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Are We Rome?

Duffy Smiley
If you keep track of the mainstream media these days, you may feel like the sky is falling. Some are even making alarmist comparisons between modern American society and the fall of Rome. As a classics scholar, Derryfield Latin teacher Mike Leary took an interest in this comparison, most popularly introduced in Cullen Murphy’s 2007 book, Are We Rome? Rather than accepting media sensationalism, Mr. Leary was inspired by his 2016 summer reading selection to create a history class that takes a deeper look at the comparisons between the two cultures.

When he was approached by administration about the prospect of teaching an online class as part of Derryfield’s collaboration with the Malone Schools Online Network (MSON), this topic seemed like a perfect fit. Like other MSON class offerings, including Arabic, Multivariable Calculus, Medical Bioethics, and Forensic Science, it was a subject he couldn’t find anywhere else as an offering for high school students.

Mr. Leary found the book had very interesting points about the similarities between the Roman Empire and the United States beyond what people normally think. He is using the book as a starting point for the class, which “examines, among other things, political and social ideologies, privatization, globalization, borders, and exceptionalism.” He says, discussions will be centered around primary sources from both Rome and the United States. The course is structured around one basic question: How can the United States, having used Rome as an example for itself, learn from Rome?

For the eleven students signed up for the class, five of whom attend other MSON partner schools from across the country, Mr. Leary thinks this will be a fun course, designed around discussion. A previous US History class is required to sign up, and Mr. Leary expects his students to bring their knowledge of US History into this class. He enjoyed doing the research to deepen his knowledge of US History, which led to the discovery of different texts that will be used in the course. While Mr. Leary plans to use his expertise in the Latin language when it enriches the discussion, a working knowledge of the language is not required. The bulk of the course will be outside research and reading, with students logging in to the bi-weekly class meeting ready for directed discussion. While Mr. Leary was nervous about teaching an online class for the first time, he realizes that his plans for how the class should proceed will change with the interests of the students to some degree.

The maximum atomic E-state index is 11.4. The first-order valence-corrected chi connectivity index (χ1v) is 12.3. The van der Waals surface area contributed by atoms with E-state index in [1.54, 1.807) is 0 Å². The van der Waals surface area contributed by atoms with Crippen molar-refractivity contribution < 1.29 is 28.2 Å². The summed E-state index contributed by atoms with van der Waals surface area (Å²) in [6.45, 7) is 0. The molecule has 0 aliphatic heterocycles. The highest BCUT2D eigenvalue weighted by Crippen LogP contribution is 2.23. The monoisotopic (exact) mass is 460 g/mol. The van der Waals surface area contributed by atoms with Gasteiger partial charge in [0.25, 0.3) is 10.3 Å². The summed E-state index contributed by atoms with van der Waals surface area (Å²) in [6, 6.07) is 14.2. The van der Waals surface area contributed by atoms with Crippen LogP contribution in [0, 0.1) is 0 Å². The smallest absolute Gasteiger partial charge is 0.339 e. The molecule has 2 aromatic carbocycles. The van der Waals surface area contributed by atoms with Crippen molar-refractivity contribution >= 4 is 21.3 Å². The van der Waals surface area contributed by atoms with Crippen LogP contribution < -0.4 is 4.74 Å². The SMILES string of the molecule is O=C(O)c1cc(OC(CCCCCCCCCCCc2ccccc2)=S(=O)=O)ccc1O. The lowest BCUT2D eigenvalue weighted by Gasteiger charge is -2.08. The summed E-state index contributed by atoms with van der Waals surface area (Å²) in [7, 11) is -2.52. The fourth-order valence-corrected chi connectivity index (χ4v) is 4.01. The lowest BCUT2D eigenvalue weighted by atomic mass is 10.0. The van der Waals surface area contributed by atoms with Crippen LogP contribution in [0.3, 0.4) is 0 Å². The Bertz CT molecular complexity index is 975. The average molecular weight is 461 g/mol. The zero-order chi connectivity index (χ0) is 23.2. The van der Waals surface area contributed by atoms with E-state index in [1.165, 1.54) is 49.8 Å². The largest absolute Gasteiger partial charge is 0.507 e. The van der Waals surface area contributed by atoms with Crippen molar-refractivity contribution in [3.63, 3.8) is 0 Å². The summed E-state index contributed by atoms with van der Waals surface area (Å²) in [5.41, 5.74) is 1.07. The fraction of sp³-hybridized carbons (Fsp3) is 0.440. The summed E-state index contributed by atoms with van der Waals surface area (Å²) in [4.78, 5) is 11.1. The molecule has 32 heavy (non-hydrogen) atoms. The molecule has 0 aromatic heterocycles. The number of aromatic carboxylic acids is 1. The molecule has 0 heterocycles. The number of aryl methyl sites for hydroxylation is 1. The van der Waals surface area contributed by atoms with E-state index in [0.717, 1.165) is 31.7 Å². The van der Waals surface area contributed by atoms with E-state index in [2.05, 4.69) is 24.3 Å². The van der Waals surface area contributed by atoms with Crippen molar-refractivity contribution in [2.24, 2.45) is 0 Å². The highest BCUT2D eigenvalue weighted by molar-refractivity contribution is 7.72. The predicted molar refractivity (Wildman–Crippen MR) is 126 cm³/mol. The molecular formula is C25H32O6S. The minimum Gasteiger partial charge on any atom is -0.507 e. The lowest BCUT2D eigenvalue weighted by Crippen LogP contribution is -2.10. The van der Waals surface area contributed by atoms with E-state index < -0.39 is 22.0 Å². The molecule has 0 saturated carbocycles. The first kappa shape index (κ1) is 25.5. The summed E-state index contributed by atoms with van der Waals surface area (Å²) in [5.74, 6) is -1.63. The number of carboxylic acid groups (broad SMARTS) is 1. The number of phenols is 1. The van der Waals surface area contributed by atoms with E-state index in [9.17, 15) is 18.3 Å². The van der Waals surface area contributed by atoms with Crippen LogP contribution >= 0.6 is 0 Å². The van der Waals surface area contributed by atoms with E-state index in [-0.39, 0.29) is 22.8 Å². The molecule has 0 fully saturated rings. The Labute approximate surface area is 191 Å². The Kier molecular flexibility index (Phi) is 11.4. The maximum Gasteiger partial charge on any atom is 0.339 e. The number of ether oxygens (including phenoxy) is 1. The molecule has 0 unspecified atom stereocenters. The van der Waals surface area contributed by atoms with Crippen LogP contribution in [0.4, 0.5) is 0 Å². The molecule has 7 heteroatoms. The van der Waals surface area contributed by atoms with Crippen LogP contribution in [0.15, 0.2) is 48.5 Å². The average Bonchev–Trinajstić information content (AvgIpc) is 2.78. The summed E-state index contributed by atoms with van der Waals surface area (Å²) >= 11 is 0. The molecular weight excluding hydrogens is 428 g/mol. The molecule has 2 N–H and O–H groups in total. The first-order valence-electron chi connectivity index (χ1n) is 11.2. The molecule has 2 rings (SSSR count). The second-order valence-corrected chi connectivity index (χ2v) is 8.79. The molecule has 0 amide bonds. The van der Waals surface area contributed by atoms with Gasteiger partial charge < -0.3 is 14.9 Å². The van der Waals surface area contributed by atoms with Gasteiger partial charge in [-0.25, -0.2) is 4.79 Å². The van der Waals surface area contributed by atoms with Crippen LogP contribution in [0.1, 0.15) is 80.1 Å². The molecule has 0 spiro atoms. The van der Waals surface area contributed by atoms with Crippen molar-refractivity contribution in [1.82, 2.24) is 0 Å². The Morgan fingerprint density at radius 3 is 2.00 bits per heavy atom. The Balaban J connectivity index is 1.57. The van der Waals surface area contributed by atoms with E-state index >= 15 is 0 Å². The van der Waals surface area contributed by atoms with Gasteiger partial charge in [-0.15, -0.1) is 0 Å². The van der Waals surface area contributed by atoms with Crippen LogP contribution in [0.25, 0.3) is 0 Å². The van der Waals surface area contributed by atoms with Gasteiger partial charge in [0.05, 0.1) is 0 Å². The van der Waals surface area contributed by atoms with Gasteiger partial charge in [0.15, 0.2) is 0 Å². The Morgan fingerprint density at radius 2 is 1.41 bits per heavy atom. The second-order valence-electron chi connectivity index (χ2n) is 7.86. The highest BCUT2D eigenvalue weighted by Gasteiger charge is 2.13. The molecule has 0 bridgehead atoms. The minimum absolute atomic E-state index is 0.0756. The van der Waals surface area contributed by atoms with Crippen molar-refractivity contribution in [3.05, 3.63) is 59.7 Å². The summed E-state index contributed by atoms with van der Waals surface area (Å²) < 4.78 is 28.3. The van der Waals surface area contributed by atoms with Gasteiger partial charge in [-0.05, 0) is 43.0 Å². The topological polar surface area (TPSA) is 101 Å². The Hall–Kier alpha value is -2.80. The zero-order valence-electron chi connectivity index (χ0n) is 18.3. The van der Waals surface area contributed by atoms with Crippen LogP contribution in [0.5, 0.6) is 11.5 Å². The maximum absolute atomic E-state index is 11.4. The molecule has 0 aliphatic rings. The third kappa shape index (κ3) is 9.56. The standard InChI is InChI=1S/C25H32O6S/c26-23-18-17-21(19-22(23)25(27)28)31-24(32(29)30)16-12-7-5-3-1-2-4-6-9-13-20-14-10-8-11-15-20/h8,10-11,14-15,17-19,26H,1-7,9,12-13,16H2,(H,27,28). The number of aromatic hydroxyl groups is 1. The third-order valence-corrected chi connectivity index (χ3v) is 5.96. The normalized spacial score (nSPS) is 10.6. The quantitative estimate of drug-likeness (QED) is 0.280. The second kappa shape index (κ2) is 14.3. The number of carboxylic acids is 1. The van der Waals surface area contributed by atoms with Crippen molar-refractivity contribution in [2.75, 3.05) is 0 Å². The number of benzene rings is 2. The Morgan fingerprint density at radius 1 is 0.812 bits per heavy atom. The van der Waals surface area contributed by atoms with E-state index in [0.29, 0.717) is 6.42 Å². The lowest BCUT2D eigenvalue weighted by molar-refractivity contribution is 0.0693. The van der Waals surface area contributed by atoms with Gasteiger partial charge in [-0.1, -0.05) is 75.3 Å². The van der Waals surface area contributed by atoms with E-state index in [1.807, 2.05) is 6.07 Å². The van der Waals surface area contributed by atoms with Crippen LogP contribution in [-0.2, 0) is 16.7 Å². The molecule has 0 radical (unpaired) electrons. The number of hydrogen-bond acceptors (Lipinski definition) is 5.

Are We Rome? is just one of several online classes offered by Derryfield faculty and others from 22 schools around the country. At Derryfield, interest in taking MSON classes has expanded considerably since the program began. You can explore the 2017-2018 MSON course listings here.

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